RogerBW's Blog

The Odd Job, Charlotte MacLeod 12 December 2019

1995 cozy American detective fiction; eleventh of MacLeod's novels of Boston Brahmin Sarah Kelling and art investigator Max Bittersohn. The administrator of the Wilkins Museum dies suddenly, and Sarah turns out to be named as her executrix.

There's a very noticeable up-tick in quality here from The Resurrection Man, as well as a harking-back to The Palace Guard, the third book in the series, back when MacLeod was writing mystery with some comic characters rather than comedy dressed up in mystery's second-best trousers. There's a genuine sense of threat here, rather than just the protagonists being the only sane people in the asylum. Even though Max is entirely missing from the book, something that's crippled some of the earlier entries in the series, this is the best MacLeod I've read for quite a while.

Sarah wanted her husband. She wanted her child, she wanted her house, she wanted her own life. But she must not take what she wanted until she'd earned it; because that was how she'd been reared. And it served her right for not having the intestinal fortitude to squirm free of the Puritan ethic.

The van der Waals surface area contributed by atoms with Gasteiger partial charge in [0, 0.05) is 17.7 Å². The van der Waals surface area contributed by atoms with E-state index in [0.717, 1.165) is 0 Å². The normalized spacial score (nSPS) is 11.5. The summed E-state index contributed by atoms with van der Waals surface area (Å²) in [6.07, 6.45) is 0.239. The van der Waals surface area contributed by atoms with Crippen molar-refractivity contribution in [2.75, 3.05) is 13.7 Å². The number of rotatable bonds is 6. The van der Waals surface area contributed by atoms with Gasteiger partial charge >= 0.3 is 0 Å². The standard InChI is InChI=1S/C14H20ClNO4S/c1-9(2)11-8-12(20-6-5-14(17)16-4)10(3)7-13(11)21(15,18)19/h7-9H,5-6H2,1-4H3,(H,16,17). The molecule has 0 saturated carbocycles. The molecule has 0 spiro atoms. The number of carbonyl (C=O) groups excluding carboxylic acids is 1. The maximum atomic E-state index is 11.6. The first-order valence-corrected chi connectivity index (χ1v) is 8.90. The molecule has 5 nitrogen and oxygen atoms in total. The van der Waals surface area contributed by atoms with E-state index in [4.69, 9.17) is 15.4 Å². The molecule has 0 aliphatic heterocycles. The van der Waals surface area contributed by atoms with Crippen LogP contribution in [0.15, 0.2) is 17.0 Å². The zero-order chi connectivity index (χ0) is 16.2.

It helps that there's a large cast, meaning that while MacLeod can still indulge her authorial preference for all bad people being personally unpleasant and vice versa, not all the unpleasant people here are directly responsible for the crime. Sarah finds herself attacked, and the actual murder weapon is deposited at her office (for a reason which, once explained, makes no diegetic sense at all). Then it's a matter of finding out what that administrator was up to, and who might suffer from revelations of things that happened thirty years ago.

"I can't go to you because I have a banged-up knee as a result of somebody's trying to run over me in a 1989 Toyota."

"Great Scott! Couldn't you have waited for a Cadillac or a Mercedes? We do have the family position to consider…"

It's fairly obvious who must be responsible, because MacLeod isn't that good a plotter. And there's perhaps a bit too much leaning on The Palace Guard for characters and situation. But given how much better a book this is than other MacLeods from this time I'll give her a pass.

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Previous in series: The Resurrection Man | Series: Sarah Kelling and Max Bittersohn | Next in series: The Balloon Man

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